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Visual System PSY 250
Terms in this set (74)
Human vision can see which part of the electromagnetic spectrum?
380-760 nm of wavelength
Visual stimuli are inherently _______and human perception is ______.
extent of visual space seen by each eye
the ability to detect light
the ability to distinguish between two nearby points in space
begins when visual receptors convert light energy into neural signals
Advantage of having one eye to each side of the head?
see almost 360 degrees; wider visual field
Advantage of having both eyes in front?
the difference in the position of the same image on the two retinas help the brain create 3D/depth perception
where light enters eye
regulates amount of light entering eye
What does Iris' function depend on?
level of illumination
change shape to focus visual images on the retina
accomodation of lens?
process of lens change
where light rays are converted into neural signals by photoreceptors
Two unique spots of retina?
FOVEA and BLIND SPOT
center of macula
no photoreceptors, axons of cells go through to form optic nerve + blood vessels (to provide nutrients)
Photoreceptors have a role in _____ and _____ of visual stimuli.
Two types of photoreceptors
Cones and rods
PHOTOPIC & color vision; predominant in bright lighting; high acuity: provide both color and detail
SCOTOPIC & black and white vision, predominant in dim lighting; high sensitivity, but lack of color and detail
Low convergence in cone-fed circuits
High convergence in rod-fed circuits
Light ____ Rhodopsin
Rhodopsin regain _____ ability in the dark
Rhodopsin molecules are bleached which causes rods to _______,_________ glutamate release.
Concepts about Seeing
-sometimes we see MORE
-sometimes we see LESS
-need to resolve ambiguities in visual world
-perception is subjective
Blind Spot demo
-seeing is more than what your eyes can capture
-seeing is also less than what your eyes can capture
How can we have clear and detailed vision?
1) fovea allows high acuity vision
2) brain does some tricks (perceptual conception-cannot see blind spot)
3) eye movements (saccades)-put object of interest on fovea
Visual acuity depends on...
1) convergence ratio
3) density of receptors
high acuity--> low convergence ratio, centralized distribution, high density of receptors
area of blindness caused by damage of Visual Cortex
way to map the "blind" visual areas
explains why people don't notice deterioration of their vision
-mediated by secondary visual pathways e.g. superior colliculi
-explains why we can still "see" pretty well despite most cones are found in fovea
sum of inputs received during last few fixations
what happens when images are stabilized retina?
image will fade
photoreceptors are _____sensors
abstraction of visual scene because visual system makes good "guesses" through history of experiences
lens of eye projects into retina...
focused, inverted, and reversed image
LGN Lateral geniculate nucleus
in visual thalamus--> main subcortical nuclei that carries visual signal to the cortex; it has 6 layers of cells, receives ~90% of retinal input, input from each eye remain separated in each LGN
Primary Visual Cortex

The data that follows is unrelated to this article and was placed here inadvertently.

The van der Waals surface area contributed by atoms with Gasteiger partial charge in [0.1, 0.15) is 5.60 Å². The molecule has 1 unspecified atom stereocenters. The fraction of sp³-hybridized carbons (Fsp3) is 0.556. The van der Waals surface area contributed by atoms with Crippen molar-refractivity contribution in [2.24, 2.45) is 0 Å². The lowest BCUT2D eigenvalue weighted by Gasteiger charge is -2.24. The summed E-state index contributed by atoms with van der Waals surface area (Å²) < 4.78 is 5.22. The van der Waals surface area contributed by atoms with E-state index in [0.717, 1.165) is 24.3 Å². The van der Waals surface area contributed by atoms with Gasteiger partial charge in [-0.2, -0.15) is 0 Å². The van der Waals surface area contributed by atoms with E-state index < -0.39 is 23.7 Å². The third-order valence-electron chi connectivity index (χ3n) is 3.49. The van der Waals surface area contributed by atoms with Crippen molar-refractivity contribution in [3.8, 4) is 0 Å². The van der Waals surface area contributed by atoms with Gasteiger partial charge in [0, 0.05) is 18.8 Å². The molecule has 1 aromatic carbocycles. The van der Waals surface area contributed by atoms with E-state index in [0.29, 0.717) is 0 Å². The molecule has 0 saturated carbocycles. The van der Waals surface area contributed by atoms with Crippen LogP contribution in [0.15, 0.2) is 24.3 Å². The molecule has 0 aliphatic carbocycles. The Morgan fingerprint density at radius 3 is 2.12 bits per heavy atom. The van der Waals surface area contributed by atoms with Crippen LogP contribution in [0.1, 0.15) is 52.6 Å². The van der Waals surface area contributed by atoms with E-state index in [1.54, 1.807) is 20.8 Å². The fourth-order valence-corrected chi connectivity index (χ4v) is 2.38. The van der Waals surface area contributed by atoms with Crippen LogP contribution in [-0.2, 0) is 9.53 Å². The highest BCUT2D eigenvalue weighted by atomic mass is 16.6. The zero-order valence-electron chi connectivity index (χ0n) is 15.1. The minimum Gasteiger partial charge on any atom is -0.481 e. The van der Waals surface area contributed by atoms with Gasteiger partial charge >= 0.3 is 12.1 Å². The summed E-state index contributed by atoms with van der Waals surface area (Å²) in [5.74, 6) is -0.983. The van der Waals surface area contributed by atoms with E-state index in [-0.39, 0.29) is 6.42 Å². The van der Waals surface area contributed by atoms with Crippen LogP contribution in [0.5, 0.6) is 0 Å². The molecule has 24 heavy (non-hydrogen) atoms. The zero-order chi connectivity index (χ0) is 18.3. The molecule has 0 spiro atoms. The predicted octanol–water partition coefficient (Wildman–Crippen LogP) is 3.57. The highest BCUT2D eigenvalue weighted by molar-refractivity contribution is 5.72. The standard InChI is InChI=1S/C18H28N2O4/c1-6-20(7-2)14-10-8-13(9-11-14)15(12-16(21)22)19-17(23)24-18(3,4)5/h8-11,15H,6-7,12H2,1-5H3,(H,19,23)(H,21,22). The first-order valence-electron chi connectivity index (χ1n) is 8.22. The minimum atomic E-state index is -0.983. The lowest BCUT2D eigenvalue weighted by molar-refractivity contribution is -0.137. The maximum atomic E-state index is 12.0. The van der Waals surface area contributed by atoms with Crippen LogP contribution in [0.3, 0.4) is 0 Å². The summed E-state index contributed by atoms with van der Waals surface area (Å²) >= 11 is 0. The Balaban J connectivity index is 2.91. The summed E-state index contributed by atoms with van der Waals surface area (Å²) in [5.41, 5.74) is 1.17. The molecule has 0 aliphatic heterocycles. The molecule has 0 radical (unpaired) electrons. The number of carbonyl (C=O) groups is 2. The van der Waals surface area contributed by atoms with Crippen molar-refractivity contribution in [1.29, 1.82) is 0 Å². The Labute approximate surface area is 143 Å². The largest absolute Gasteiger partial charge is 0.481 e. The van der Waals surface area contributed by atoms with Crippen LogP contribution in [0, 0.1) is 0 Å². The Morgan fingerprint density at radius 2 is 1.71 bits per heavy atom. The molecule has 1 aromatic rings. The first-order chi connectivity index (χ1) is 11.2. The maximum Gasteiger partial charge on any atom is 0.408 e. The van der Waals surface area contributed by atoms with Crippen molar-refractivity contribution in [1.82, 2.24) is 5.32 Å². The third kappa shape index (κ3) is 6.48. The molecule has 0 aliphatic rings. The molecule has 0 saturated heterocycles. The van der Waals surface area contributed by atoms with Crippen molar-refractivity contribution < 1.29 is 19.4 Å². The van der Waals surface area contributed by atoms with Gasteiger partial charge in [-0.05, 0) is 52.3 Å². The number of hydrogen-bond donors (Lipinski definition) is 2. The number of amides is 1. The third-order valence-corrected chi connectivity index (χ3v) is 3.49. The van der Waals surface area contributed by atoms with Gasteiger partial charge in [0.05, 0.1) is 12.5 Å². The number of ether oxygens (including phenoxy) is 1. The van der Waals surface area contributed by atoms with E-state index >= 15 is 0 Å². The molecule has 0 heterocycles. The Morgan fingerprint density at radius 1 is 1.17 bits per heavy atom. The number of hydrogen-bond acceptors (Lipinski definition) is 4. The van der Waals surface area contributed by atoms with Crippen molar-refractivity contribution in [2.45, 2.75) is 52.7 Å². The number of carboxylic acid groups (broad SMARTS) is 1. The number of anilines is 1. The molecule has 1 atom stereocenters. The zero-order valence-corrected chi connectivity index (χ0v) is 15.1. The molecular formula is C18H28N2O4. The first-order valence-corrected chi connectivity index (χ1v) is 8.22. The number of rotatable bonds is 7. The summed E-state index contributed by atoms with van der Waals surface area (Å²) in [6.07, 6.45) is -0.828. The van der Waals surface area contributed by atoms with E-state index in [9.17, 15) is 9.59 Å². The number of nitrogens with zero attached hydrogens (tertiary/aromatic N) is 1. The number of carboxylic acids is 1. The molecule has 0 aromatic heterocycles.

buried deep in posterior region of occipital around Calcarine fissure, also has 6 layers, LGN projects to layer 4 of V1
-V1 is first stage of visual processing in cerebral cortex
Visual cortex and LGN are ______organized
organization like a map of retina
Disproportionate cortical representation of the fovea
higher concentration of receptors in a retinal area--> larger cortical representation
Activity pattern of visual neurons determine ____of stimulus in space and ______
location, what it is
Neural activity is ______to the strength of light intensity
Neurons in the retinal-geniculate-striate pathway all have _______.
The receptive field of retinal ganglion cell is the _______that when stimulated with light, changes the cell's activity
area of retina (visual space)
Receptive field comes in diff forms:
2 areas of recpetive field
center and surround
if light is simultaneously shown on "on area" and "off area"
weak or no effect
Most retinal ganglion cells have concentric center-surround receptive fields
LGN have same properties as retinal ganglion cells
Neurons in V1 respond best to
bars of light (not responsive to spots of light)
2 major classes of v1 neurons:
1) simple cells (monocular-respond to light from only one eye)
2) complex cells
only respond ot lines/bars of specific orientation
has clear "on" and "off" areas
their RFs are larger than simple cells
many are binocular -respond to both eyes
mechanism in visual system that enhances perception of brightness contrast between two areas
neural basis of edge detection
enhancing effect of a cell behavior by inhibiting neighboring cells
"winner take all"
sharpens SPATIAL RESOLUTION (aids 2 point discrimination)
How does lateral inhibition work?
more intense light striking--> higher firing rate
-when receptor fires, inhibits neighboring receptors
--stronger light intensity has greater inhibition on neighboring neurons
trichromatic theory, 3 kinds of cones: RGB
Opponent process theory
occurs at all levels of visual system beyond receptors
-red vs green, blue vs. yellow; b/w
observation of color CONSTANCY and color CONTRAST
-perception of color is determined by reflectance in a context
--same spectra can generate different color percepts
--different spectra can generate the same color precept
directing behavioral interaction with objects
responsible for conscious recognition of objects
ventral extrastriate damages
hard time differentiating two objects
difficulty preparing for action
failure to recognize visual image
inability to recognize faces though not so straightforward
concentration of mental effort on sensory or mental events
improve perception of target or interest and can interfere with other items in the scene
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